I remember the future.
The future was glorious once. It was filled with sleek silver spaceships, lunar colonies, and galactic empires. The horizon seemed within reach; we could almost grasp the stars if we would but try.
I helped to create that future once. We created it out of our blood, sweat, and tears for a penny a word. We churned that future out onto reams of wood pulp paper, only to see the bitter acids of the decades eat it away. I can still smell the freshness of that world, amidst the stale odors left in the libraries, real ink on real paper.
But I despair that no one else does.
Smith turned to Angela, whose face was obscured by the glass plate of her helmet. Despite the higher gravity and the bulkiness of his environmental suit, he felt like jumping a hundred feet into the vacuum.
“What is it?” she asked. She reached over with her gloved hands to take the object from him.
“Gently,” he said as he handed over the sheet. “It’s paper. Real paper.”
Angela took it and handled it almost reverently. Once again, she looked around the large cavern at the many inscribed marble columns, flashing her light into every dark corner.
“Paper? That dead wood stuff you told me about? Made from trees?”
Smith nodded. “It’s true. We’ve found the ancient lost library of New Earth. And maybe, just maybe, in these volumes we’ll find the final clue that will lead us to the location of the original human home world.”
The Searchers (1950)
The day after my diagnosis, Emma comes to visit me at home. When she rings the bell, I get up from my seat in the living room, where I’ve been watching Forbidden Planet on DVD for the past hour, and I shuffle over to the front door at the end of the hall.
A cold wind blasts me as I creak open the door. I shiver momentarily as Emma strides past me.
As I shut the door, she opens the hall closet and lets her hands dance upon the hangers. She ignores the empty wooden ones and selects a blue plastic one.
“It’s the middle of the day and you’re still in your bathrobe?” she asks me as she slips off her overcoat.
“I’m retired and it’s the weekend,” I say. “Why should I get dressed up?”
“Because your only daughter is coming to visit? Oh, never mind.” She hangs up her coat.
“Where’s Frank and the kids?” I ask her.
She sniffs. “They decided to stay at home.”
The kids decided to stay at home. My grandchildren, Zachary and Kenneth. Or Zach and Ken, as Emma told me they prefer to be called. I haven’t seen them in months. “They didn’t feel like schlepping out to Queens?”
“It’s too cold.”
“So why the visit?”
Emma purses her lips and glances at the floor. “I thought it would be nice to see you.”
I know there must be more to it than that, but I don’t press it. Emma will tell me in her own sweet time. “Are you hungry?” I ask as we walk to the living room. “Do you want something to eat?”
She smiles. “What are you going to offer this time? A red pepper? A clementine?”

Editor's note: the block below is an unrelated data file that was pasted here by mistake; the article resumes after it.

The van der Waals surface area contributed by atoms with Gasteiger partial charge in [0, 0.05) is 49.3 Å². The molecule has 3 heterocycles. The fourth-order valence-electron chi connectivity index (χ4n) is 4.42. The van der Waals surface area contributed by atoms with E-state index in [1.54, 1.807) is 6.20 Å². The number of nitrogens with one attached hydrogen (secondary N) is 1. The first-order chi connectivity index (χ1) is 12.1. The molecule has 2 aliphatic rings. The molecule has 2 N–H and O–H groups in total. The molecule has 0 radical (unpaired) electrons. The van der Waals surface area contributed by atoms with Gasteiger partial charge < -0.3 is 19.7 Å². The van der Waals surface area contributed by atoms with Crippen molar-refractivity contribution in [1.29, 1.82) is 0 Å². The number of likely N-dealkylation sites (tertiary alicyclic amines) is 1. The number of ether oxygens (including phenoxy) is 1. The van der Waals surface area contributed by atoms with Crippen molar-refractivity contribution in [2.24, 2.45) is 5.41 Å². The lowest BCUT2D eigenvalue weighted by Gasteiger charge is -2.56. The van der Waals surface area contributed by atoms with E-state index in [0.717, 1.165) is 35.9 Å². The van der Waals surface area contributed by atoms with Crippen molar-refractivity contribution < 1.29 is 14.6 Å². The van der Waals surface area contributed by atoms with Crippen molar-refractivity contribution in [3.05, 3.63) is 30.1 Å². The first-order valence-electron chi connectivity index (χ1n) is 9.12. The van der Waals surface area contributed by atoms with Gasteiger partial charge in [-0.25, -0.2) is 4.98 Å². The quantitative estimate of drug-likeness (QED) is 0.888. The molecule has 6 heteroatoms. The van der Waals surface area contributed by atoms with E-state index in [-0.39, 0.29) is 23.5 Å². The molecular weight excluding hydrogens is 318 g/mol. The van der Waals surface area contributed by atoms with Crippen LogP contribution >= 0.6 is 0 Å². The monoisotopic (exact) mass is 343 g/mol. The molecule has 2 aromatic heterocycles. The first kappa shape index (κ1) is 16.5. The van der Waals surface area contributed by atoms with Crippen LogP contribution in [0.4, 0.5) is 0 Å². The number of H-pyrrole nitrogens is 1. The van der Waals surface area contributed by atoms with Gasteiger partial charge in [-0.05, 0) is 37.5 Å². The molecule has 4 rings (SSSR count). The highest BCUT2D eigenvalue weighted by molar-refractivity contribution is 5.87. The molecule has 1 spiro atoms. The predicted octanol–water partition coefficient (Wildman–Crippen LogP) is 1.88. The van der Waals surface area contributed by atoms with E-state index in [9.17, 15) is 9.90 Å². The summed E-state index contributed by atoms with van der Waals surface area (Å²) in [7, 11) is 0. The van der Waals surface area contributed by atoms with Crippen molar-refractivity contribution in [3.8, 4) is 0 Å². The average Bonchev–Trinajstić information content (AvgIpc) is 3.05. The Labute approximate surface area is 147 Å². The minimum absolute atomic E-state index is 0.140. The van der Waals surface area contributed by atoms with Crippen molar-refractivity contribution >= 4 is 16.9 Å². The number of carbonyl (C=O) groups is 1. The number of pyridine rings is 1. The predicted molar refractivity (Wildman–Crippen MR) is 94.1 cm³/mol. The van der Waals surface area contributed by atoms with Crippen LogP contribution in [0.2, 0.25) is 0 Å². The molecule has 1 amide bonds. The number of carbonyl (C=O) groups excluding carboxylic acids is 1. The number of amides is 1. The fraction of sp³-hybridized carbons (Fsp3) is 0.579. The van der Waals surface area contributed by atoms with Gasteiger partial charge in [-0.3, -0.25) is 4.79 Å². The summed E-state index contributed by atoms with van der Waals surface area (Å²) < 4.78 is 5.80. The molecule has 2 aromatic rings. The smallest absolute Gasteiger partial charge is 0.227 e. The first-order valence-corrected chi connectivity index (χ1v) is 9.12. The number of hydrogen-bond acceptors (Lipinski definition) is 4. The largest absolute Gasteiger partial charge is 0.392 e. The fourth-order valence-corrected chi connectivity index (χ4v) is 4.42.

As it so happens, the refrigerator crisper holds many peppers and clementines, but I refuse to give Emma the satisfaction. “I thought you might want some ice cream.”
“Ice cream?” she asks with bemusement. “Sure, I’d love some ice cream. Where is it?”
“It’s in the freezer,” I tell her, although it should be obvious. Where else does one keep ice cream?
The first thing Larry noticed was the cold. It filled the core of his being, then slowly began to recede as tendrils of warmth entered his body.
Then he noticed a faint white light, blinking in the distance. Either the light became larger or it moved closer, and it continued to pulsate in a regular rhythm.
And finally he heard a hiss, the sound of air leaking quickly across a barrier. He tried to breathe and felt as if his lungs were filled with liquid. He tried again—
—when suddenly a door swung open, and Larry realized that he was floating vertically in a round glass chamber. The gelatinous liquid surrounding him quickly drained, and Larry fell into the arms of two men in silver jumpsuits.
“Easy now,” the taller one said. “Your muscles need time to adjust.”
Larry shook off their support. “I’m fine,” he croaked. He coughed up some fluid and spoke again. “I don’t need any help.”
“If you say so,” the taller man said.
“I do, indeed,” Larry answered. He stretched out of his stoop, and although his legs felt like they would give way, he refused to give these strangers the satisfaction of seeing him fall.
“Where am I? What’s going on?” he asked.
“All in due time,” the shorter man said in a thin, reedy voice.
Larry turned to stare at him. “I am Larry Garner, the richest man on Earth, and I demand you tell me what’s going on, now!”
The two men looked at each other, and the shorter one shrugged. “Usually, we give people more time to adjust, but if you insist—”
“You’re in the future,” the man said. “It’s two thousand years since you died.”
The Unfrozen (1955)
“Earth to Dad? Hello? Are you there?”
Emma is waving a hand in front of my face.
“Sorry,” I say. “I was just thinking. My mind—”
“Was elsewhen. Yeah, I’ve heard that before.”
I realize that we are sitting in the dining room and that Emma has scooped two bowls of ice cream, one for each of us. I pick up my spoon and take a bite. It’s butter pecan.
I hate butter pecan, but I bought some for when Zach and Ken were last here.
The ice cream is very badly freezer-burned. It’s so cold against my tongue that it hurts. I put the spoon down into the bowl and watch Emma eat her ice cream.
“You can take the rest of it when you leave,” I say. “The kids might enjoy it.”
Emma gives me a half-smile. “Even with the cold outside, it’ll probably still melt before I get it home.”